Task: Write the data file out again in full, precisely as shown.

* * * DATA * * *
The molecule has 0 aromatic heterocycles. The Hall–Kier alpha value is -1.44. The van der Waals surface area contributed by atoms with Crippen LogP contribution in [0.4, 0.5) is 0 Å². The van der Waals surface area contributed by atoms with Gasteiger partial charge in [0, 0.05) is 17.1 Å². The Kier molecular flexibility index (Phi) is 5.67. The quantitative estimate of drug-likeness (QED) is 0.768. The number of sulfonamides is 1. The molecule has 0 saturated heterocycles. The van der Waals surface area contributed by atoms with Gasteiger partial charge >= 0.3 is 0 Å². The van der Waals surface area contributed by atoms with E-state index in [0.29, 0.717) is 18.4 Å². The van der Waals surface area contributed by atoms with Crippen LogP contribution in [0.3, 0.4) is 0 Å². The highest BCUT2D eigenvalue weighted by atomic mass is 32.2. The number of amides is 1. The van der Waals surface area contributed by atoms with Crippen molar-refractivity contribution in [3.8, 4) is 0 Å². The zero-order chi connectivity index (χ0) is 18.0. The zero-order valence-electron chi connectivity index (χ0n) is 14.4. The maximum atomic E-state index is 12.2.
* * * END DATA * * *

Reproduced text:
The molecule has 0 aromatic heterocycles. The Hall–Kier alpha value is -1.44. The van der Waals surface area contributed by atoms with Crippen LogP contribution in [0.4, 0.5) is 0 Å². The van der Waals surface area contributed by atoms with Gasteiger partial charge in [0, 0.05) is 17.1 Å². The Kier molecular flexibility index (Phi) is 5.67. The quantitative estimate of drug-likeness (QED) is 0.768. The number of sulfonamides is 1. The molecule has 0 saturated heterocycles. The van der Waals surface area contributed by atoms with Gasteiger partial charge >= 0.3 is 0 Å². The van der Waals surface area contributed by atoms with E-state index in [0.29, 0.717) is 18.4 Å². The van der Waals surface area contributed by atoms with Crippen LogP contribution in [0.3, 0.4) is 0 Å². The highest BCUT2D eigenvalue weighted by atomic mass is 32.2. The number of amides is 1. The van der Waals surface area contributed by atoms with Crippen molar-refractivity contribution in [3.8, 4) is 0 Å². The zero-order chi connectivity index (χ0) is 18.0. The zero-order valence-electron chi connectivity index (χ0n) is 14.4. The maximum atomic E-state index is 12.2.